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Square root of $x^2$ equal to $|x|.$ Does $|x|$ qualify as rational expression?

Why |x| is not a polynomial?

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  • $\begingroup$ The question can be interpreted in two ways: 1) can $|x|$ be expressed as a rational function ? 2) is $|x|$ allowed in the definition of rational functions ? Which are you thinking of ? $\endgroup$ – Yves Daoust Aug 5 '17 at 8:20
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Following the definition on this site, no, $|x|$ is not a rational expression.

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The rational function $f$ it's $f(x)=\frac{p(x)}{g(x)}$, where $p$ and $q$ are polynomials and $q\neq0$.

Thus, $g(x)=|x|$ is not rational function.

Indeed, $g'(x)=1$ for all $x>0$ and $g'(x)=-1$ for all $x<0$, which is impossible for $f$.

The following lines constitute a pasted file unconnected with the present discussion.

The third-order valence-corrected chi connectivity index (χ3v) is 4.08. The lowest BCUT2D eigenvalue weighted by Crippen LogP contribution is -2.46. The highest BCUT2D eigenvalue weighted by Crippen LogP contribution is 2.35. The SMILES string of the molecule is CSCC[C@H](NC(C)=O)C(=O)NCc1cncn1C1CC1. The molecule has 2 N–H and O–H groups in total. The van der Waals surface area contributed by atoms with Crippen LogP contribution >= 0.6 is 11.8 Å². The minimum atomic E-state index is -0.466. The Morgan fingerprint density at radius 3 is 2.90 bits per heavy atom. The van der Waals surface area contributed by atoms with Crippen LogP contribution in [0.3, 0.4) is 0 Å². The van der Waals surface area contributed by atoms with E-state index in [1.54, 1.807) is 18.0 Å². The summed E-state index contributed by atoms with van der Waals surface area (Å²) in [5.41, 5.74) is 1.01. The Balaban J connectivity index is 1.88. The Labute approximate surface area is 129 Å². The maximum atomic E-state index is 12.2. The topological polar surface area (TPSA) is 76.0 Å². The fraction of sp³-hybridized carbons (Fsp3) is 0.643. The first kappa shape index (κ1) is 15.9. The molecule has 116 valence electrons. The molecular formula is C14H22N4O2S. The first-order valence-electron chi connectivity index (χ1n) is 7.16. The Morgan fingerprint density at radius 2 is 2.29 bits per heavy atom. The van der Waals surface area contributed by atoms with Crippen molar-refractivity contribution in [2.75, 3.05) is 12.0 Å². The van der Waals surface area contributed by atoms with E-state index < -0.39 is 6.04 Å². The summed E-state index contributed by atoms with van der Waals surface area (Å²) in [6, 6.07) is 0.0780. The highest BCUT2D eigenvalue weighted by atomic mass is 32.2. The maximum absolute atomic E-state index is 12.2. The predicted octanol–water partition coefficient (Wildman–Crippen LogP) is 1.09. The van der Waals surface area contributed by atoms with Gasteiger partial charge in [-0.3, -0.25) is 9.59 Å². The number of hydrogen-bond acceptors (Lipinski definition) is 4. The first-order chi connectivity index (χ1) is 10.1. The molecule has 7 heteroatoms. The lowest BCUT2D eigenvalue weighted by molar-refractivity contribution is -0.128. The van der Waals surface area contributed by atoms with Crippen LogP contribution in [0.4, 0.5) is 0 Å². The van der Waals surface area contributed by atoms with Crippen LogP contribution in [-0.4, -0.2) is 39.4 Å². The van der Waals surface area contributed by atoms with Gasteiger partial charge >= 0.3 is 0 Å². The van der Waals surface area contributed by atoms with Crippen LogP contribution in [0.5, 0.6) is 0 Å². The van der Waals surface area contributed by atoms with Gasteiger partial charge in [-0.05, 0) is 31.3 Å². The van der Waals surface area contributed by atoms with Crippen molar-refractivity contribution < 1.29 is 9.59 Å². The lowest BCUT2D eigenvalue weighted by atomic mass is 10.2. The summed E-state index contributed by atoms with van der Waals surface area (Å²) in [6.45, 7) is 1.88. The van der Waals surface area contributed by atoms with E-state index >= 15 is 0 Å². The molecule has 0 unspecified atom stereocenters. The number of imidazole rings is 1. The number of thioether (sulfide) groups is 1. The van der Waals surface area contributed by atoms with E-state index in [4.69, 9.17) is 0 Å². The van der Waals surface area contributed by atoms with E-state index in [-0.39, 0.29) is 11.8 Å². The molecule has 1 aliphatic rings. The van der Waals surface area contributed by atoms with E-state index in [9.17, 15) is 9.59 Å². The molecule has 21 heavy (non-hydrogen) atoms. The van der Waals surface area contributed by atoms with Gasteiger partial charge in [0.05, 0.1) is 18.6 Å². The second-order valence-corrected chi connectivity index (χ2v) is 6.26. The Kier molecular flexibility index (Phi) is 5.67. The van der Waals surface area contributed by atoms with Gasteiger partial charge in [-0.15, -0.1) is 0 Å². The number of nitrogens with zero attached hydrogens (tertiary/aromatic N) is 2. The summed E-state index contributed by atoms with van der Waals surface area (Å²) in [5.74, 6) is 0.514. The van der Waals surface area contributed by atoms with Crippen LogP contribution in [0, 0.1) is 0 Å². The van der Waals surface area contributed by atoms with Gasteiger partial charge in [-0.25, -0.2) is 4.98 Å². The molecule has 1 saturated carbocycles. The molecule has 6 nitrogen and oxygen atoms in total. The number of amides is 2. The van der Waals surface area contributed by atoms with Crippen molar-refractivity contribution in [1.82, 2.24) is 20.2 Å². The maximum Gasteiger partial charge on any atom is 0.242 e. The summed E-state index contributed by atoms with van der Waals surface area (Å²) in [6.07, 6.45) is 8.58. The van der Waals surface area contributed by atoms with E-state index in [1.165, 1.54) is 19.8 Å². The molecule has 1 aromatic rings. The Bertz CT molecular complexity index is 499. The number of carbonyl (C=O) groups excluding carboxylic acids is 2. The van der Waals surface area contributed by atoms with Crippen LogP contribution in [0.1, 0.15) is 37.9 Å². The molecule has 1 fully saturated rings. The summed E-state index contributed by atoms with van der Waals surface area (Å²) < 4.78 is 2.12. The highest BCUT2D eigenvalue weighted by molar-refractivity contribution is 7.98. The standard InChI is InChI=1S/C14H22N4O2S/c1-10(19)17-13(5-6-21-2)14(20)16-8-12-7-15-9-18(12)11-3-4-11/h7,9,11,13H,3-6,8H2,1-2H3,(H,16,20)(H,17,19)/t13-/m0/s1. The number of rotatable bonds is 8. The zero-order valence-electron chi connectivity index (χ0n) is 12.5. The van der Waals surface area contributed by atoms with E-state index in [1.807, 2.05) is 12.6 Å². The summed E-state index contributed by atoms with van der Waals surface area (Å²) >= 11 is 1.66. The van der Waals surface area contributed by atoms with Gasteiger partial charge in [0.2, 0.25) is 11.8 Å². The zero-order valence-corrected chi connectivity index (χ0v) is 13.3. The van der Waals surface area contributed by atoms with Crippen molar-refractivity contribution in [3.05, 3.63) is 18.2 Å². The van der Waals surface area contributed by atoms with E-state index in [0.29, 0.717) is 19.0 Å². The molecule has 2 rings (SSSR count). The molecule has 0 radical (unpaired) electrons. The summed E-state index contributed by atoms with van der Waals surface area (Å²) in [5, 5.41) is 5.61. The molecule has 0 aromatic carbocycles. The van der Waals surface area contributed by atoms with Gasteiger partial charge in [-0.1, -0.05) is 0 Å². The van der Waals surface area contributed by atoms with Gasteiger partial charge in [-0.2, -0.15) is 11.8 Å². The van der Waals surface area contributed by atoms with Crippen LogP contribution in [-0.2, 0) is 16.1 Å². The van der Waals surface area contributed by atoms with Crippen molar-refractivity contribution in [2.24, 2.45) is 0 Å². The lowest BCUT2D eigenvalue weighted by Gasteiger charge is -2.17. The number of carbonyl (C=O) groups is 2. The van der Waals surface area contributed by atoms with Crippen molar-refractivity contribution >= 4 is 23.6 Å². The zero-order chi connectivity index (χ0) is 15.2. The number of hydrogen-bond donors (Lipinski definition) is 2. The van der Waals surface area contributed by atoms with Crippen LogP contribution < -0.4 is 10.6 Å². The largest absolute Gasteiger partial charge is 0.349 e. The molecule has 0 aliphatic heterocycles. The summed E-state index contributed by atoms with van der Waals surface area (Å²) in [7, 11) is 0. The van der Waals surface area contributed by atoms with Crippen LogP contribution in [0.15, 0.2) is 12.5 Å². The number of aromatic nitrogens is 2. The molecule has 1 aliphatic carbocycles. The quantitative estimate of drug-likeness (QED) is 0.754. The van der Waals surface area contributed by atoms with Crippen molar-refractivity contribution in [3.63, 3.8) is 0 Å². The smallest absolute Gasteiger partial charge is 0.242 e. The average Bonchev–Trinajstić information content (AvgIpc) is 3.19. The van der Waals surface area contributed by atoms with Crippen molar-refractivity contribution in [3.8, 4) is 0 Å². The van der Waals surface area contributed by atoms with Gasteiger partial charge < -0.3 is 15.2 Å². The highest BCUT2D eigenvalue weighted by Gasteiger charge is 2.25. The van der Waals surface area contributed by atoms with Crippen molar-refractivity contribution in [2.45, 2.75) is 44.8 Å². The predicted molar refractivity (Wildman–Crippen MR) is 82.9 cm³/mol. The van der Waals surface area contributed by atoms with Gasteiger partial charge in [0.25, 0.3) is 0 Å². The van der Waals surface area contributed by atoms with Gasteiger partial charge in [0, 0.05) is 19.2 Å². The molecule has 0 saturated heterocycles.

For example, if $g$ is a polynomial then since $g$ is an even function, we obtain: $$|x|=a_0x^{2n}+a_1x^{2(n-1)}+...+a_n.$$

Hence, $$2na_0x^{2n-1}+...+2a_{n-1}x=1$$ for all $x>0$, which is impossible.

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$|x|$ is piecewise polynomial (and rational).

It does not qualify as polynomial because it does not enjoy useful properties of polynomials such as differentiability or shifting (i.e. $P(x+a)$ is also a polynomial $Q(x)$, while $|x+a|$ cannot be expressed in terms of $|x|$). That would break too many theorems.

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